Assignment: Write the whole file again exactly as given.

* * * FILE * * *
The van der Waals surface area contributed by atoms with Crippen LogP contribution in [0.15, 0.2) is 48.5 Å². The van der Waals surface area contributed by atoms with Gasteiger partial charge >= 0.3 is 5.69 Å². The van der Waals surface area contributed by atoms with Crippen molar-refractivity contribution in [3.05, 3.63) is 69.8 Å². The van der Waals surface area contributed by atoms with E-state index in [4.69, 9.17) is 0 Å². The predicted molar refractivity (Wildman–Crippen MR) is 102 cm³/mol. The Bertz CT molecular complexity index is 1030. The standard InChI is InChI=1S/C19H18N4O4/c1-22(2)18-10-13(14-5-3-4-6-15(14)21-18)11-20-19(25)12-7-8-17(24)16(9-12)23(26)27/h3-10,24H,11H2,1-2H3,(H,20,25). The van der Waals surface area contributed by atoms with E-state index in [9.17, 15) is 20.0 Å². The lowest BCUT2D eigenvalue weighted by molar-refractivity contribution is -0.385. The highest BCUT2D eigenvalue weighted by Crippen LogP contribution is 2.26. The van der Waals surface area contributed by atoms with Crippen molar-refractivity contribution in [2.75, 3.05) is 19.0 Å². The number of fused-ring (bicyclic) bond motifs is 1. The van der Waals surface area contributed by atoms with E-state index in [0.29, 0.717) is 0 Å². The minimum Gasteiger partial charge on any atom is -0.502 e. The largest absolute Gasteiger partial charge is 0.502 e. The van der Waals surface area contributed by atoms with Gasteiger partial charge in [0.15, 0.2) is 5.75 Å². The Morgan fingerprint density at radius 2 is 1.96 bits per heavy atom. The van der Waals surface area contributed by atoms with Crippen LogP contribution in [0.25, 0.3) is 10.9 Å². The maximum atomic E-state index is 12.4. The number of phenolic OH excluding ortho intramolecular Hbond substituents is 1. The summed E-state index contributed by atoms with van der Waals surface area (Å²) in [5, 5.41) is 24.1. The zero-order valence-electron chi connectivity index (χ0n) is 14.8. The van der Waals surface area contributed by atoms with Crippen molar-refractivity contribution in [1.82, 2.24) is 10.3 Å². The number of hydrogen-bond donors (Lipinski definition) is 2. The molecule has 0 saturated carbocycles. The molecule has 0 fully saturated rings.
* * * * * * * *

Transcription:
The van der Waals surface area contributed by atoms with Crippen LogP contribution in [0.15, 0.2) is 48.5 Å². The van der Waals surface area contributed by atoms with Gasteiger partial charge >= 0.3 is 5.69 Å². The van der Waals surface area contributed by atoms with Crippen molar-refractivity contribution in [3.05, 3.63) is 69.8 Å². The van der Waals surface area contributed by atoms with E-state index in [4.69, 9.17) is 0 Å². The predicted molar refractivity (Wildman–Crippen MR) is 102 cm³/mol. The Bertz CT molecular complexity index is 1030. The standard InChI is InChI=1S/C19H18N4O4/c1-22(2)18-10-13(14-5-3-4-6-15(14)21-18)11-20-19(25)12-7-8-17(24)16(9-12)23(26)27/h3-10,24H,11H2,1-2H3,(H,20,25). The van der Waals surface area contributed by atoms with E-state index in [9.17, 15) is 20.0 Å². The lowest BCUT2D eigenvalue weighted by molar-refractivity contribution is -0.385. The highest BCUT2D eigenvalue weighted by Crippen LogP contribution is 2.26. The van der Waals surface area contributed by atoms with Crippen molar-refractivity contribution in [2.75, 3.05) is 19.0 Å². The number of fused-ring (bicyclic) bond motifs is 1. The van der Waals surface area contributed by atoms with E-state index in [0.29, 0.717) is 0 Å². The minimum Gasteiger partial charge on any atom is -0.502 e. The largest absolute Gasteiger partial charge is 0.502 e. The van der Waals surface area contributed by atoms with Gasteiger partial charge in [0.15, 0.2) is 5.75 Å². The Morgan fingerprint density at radius 2 is 1.96 bits per heavy atom. The van der Waals surface area contributed by atoms with Crippen LogP contribution in [0.25, 0.3) is 10.9 Å². The maximum atomic E-state index is 12.4. The number of phenolic OH excluding ortho intramolecular Hbond substituents is 1. The summed E-state index contributed by atoms with van der Waals surface area (Å²) in [5, 5.41) is 24.1. The zero-order valence-electron chi connectivity index (χ0n) is 14.8. The van der Waals surface area contributed by atoms with Crippen molar-refractivity contribution in [1.82, 2.24) is 10.3 Å². The number of hydrogen-bond donors (Lipinski definition) is 2. The molecule has 0 saturated carbocycles. The molecule has 0 fully saturated rings.